It is easy to get one's hopes up when speaking of Robert Wilson's potential collaborators. Since the composer Philip Glass lent his talents to the breakthrough 1976 play Einstein on the Beach, a sui generis, neo-surrealistic opera, it has become a right of passage among contemporary artists from all backgrounds to work with the 74-year-old playwright, among them David Byrne, Marina Abramović, and Lady Gaga. So I could feel my excitement bubble when I read, in a recent T magazine feature, a cryptic piece by the poet Anne Carson: "Notes for Meeting with the Actors the Day the Director Asked Me to Come to First Antigonick Read-Through." For what I assumed to be entries to an actual production of the lauded translation of Antigone, the poet jotted several mystifying phrases: "No punctuation much gives alacrity" and "Fun language meat language the shift." In response, Wilson sent a crushed and worn folded ruler. "I was taking a walk," he recently said to me over the phone, "and saw it in the middle of the street being run over by cars and trucks. I finally grabbed it and took it home and continued to contemplate it. I came to realize that it made me think of Anne's writing."
Collecting artifacts is habitual activity for the older, yet active playwright. His bedroom alone is reputed to contain over 700 found and made objects, ranging from a 2,000-year-old Eskimo sculpture, a Chinese neolithic pot, a photograph of Andre Breton and Gertrude Stein, and a chair that he's designed. A replication of his bedroom was part of his guest residency at the Louvre in 2013. Hardly any white of the wall space is left for what amounts to a miniature and intimate museum within a museum.
Like his fellow salvager (and possibly closest visionary) Pablo Picasso, relics have inspired a cosmology within Wilson's artistry. But whereas the Spanish painter famously picked through the contents of salvage yards, painting on various flotsam and jetsam, Wilson, a Texas native, acts as more of an aesthetic curator, filtering their influence into ideas for stage design, props, and costumes. Conversely, Wilson is auto-inspired: Much of his aesthetic pursuits come from his own hand. An artistic polymath, Wilson's brand of surrealism involves abstract furniture, periods of experimenting with specific colors (and their absence), and particular scenarios pulled from paintings and dreams.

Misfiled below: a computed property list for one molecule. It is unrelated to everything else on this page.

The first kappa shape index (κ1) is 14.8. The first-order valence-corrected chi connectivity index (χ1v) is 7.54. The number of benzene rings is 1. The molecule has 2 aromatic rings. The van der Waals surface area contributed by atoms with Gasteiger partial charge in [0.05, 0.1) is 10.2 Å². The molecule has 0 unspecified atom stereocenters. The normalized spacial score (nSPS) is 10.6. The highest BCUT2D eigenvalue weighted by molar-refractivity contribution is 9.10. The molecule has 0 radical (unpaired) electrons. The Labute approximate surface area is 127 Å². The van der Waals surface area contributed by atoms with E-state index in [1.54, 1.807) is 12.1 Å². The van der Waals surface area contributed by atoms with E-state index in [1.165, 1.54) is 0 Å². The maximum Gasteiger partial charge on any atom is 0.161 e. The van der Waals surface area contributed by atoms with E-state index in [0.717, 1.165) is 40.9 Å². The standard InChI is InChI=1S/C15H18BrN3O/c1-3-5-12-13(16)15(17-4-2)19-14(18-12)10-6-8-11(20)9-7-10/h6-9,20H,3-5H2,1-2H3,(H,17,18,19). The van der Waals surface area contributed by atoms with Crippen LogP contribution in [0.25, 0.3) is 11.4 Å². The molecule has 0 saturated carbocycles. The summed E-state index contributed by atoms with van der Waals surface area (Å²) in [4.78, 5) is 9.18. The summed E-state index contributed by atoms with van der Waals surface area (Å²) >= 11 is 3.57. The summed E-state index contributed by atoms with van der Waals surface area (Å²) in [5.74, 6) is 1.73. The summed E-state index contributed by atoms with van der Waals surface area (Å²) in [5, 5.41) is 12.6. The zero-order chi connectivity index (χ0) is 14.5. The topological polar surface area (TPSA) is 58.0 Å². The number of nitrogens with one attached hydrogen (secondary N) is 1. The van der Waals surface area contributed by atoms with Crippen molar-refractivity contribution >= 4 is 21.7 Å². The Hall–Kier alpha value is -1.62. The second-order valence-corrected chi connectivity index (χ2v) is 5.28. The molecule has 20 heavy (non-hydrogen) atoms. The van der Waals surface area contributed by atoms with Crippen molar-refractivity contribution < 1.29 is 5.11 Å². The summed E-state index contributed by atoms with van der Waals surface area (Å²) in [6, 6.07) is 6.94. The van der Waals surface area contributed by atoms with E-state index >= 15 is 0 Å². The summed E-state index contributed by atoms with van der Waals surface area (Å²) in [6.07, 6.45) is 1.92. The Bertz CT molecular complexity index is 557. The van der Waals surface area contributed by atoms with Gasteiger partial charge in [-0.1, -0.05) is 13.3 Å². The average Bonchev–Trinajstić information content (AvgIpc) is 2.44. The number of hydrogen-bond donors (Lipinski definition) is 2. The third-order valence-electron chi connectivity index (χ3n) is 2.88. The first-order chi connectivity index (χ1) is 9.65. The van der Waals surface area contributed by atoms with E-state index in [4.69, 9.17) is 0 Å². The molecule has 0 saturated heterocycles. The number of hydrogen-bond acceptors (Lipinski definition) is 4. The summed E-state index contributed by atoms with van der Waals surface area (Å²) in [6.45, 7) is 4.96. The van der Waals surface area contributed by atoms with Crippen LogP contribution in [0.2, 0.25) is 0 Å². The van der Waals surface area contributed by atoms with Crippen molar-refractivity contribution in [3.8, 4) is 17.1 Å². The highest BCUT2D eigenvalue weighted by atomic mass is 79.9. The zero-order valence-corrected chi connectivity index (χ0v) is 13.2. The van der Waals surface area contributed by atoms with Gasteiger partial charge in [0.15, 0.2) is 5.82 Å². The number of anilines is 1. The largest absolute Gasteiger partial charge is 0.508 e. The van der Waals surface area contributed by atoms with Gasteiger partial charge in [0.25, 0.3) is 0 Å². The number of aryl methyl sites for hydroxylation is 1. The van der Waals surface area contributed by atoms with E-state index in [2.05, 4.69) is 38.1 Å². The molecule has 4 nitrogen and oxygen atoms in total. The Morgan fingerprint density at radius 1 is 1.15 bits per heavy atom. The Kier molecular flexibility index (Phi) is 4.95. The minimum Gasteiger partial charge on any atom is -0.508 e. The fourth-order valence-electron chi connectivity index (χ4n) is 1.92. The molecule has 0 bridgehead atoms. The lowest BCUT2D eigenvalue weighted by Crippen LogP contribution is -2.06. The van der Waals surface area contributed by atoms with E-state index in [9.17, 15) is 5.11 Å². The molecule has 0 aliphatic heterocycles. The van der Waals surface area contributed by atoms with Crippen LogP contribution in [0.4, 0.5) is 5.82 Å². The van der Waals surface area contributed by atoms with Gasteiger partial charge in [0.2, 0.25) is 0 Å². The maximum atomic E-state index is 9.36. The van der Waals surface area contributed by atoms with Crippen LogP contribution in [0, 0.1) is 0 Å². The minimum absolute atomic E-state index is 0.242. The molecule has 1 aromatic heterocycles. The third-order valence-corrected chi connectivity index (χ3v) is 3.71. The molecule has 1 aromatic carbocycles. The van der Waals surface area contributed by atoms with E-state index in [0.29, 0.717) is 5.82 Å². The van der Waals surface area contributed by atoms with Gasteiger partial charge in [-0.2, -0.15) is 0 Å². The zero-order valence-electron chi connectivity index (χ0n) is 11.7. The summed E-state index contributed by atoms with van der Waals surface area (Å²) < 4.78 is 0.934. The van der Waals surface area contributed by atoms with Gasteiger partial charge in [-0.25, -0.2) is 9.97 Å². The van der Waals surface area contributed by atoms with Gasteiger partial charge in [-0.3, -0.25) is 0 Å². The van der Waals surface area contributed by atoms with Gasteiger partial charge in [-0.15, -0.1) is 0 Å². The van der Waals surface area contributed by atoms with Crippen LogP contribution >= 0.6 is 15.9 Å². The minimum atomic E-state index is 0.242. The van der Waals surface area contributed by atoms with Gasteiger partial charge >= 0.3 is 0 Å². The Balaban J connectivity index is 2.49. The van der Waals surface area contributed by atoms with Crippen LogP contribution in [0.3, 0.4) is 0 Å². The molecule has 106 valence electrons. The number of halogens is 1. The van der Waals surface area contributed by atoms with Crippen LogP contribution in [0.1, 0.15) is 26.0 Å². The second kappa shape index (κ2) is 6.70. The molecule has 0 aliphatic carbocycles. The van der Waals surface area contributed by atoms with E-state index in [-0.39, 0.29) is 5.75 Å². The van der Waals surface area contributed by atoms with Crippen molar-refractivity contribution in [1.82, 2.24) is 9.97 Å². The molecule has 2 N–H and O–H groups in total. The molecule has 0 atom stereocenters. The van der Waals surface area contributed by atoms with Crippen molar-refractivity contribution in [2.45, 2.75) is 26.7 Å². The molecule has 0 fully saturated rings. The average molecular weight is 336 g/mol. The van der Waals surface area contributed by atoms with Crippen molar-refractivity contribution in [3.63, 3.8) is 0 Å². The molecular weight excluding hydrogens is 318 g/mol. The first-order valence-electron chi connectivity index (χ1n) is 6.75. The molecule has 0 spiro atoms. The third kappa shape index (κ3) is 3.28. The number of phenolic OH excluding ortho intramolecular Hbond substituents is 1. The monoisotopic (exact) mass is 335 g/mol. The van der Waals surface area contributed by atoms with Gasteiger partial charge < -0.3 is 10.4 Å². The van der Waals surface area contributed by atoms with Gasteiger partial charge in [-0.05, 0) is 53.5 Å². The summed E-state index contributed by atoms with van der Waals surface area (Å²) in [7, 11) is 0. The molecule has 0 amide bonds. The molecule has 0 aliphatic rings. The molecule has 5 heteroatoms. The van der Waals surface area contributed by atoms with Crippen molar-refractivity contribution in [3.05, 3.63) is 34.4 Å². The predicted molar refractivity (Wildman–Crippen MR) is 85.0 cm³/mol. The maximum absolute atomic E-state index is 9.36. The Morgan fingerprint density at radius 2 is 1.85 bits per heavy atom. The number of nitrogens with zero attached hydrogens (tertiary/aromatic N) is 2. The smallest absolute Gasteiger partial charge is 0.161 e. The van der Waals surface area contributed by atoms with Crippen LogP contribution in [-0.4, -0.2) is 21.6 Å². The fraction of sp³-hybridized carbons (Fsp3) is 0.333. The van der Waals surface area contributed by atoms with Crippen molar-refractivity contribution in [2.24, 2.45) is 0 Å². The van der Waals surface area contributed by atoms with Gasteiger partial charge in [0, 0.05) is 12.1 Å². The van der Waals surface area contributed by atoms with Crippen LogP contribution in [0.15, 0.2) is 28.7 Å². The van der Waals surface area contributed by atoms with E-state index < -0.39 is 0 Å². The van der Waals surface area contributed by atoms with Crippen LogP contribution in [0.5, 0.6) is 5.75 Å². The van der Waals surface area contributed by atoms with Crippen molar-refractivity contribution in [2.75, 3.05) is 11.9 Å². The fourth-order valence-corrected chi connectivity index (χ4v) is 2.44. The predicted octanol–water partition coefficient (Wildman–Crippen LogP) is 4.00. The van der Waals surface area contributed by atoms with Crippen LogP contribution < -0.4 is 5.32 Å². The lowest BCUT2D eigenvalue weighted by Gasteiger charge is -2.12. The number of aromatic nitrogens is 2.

Keeping Wilson's bedroom in mind, it was a dazzling perpendicularity to view the works at his recent show at the National Arts Club (who also awarded Wilson its esteemed Gold Medal). Rather than gathering acquired objects, Black and White surveyed Mr. Wilson's expansive monochromatic works. Featured in the show were dozens of charcoal drawn storyboard sketches from Einstein on the Beach, Wilson's most famous play that will celebrate its 40th anniversary next year. Also included were a garden of chairs from various productions, 118 human finger mold casts, and a video portrait of the opera singer Renée Fleming. The only noticeable absence from the exhibition was light—stage lighting is one of Wilson's signature touchstones.
"I definitely went through a black-and-white period," Wilson said. "I've done many black-and-white productions, particularly in the earlier part of my career." Wilson professed a fondness for black-and-white films. A particular favorite is Alain Resnais's Last Year at Marienbad, which starred the French Lebanese actress Delphine Seyrig. "She was a great beauty," Wilson remarked. "And in the film, which is so heavily saturated black and white, you can't even see her shadow. It's just her."
The Renée Fleming portrait was a standout. Draped in a hijab and poised as if struck by a great emotional lift, the opera singer resembles a marble statue slowly coming to life. The camera soaks the screen in varying degrees of brightness, making both her face and the cloth disappear at varying intervals.